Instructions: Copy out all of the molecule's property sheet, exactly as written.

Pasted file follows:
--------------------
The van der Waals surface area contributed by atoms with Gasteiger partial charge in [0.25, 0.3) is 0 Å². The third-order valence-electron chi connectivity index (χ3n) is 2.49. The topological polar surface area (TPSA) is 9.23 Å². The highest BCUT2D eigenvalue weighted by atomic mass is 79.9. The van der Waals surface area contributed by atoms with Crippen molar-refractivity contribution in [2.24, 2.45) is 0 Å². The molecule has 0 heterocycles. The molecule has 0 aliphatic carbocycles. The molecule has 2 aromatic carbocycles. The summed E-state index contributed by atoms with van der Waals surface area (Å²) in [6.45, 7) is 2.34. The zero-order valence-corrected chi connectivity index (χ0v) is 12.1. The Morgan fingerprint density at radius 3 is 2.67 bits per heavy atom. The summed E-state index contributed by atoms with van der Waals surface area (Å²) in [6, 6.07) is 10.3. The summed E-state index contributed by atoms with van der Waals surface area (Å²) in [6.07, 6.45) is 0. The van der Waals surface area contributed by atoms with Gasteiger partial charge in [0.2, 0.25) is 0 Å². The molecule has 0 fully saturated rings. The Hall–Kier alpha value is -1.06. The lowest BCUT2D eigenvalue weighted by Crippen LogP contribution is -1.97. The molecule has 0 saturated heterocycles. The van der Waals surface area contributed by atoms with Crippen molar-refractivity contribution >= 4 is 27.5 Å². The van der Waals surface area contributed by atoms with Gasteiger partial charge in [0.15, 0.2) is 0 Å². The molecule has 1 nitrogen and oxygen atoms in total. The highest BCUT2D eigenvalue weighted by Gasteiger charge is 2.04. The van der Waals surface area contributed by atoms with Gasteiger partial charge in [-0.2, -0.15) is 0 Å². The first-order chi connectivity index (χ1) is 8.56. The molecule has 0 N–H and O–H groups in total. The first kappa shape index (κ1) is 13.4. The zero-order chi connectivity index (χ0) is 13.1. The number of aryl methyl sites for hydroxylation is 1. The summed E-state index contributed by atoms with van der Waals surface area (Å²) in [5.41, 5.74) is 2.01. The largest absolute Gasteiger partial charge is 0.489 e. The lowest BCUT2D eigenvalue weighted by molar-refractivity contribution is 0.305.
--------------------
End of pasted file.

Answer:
The van der Waals surface area contributed by atoms with Gasteiger partial charge in [0.25, 0.3) is 0 Å². The third-order valence-electron chi connectivity index (χ3n) is 2.49. The topological polar surface area (TPSA) is 9.23 Å². The highest BCUT2D eigenvalue weighted by atomic mass is 79.9. The van der Waals surface area contributed by atoms with Crippen molar-refractivity contribution in [2.24, 2.45) is 0 Å². The molecule has 0 heterocycles. The molecule has 0 aliphatic carbocycles. The molecule has 2 aromatic carbocycles. The summed E-state index contributed by atoms with van der Waals surface area (Å²) in [6.45, 7) is 2.34. The zero-order valence-corrected chi connectivity index (χ0v) is 12.1. The Morgan fingerprint density at radius 3 is 2.67 bits per heavy atom. The summed E-state index contributed by atoms with van der Waals surface area (Å²) in [6, 6.07) is 10.3. The summed E-state index contributed by atoms with van der Waals surface area (Å²) in [6.07, 6.45) is 0. The van der Waals surface area contributed by atoms with Gasteiger partial charge in [0.2, 0.25) is 0 Å². The molecule has 0 fully saturated rings. The Hall–Kier alpha value is -1.06. The lowest BCUT2D eigenvalue weighted by Crippen LogP contribution is -1.97. The molecule has 0 saturated heterocycles. The van der Waals surface area contributed by atoms with Crippen molar-refractivity contribution >= 4 is 27.5 Å². The van der Waals surface area contributed by atoms with Gasteiger partial charge in [0.15, 0.2) is 0 Å². The molecule has 1 nitrogen and oxygen atoms in total. The highest BCUT2D eigenvalue weighted by Gasteiger charge is 2.04. The van der Waals surface area contributed by atoms with Gasteiger partial charge in [-0.2, -0.15) is 0 Å². The first-order chi connectivity index (χ1) is 8.56. The molecule has 0 N–H and O–H groups in total. The first kappa shape index (κ1) is 13.4. The zero-order chi connectivity index (χ0) is 13.1. The number of aryl methyl sites for hydroxylation is 1. The summed E-state index contributed by atoms with van der Waals surface area (Å²) in [5.41, 5.74) is 2.01. The largest absolute Gasteiger partial charge is 0.489 e. The lowest BCUT2D eigenvalue weighted by molar-refractivity contribution is 0.305.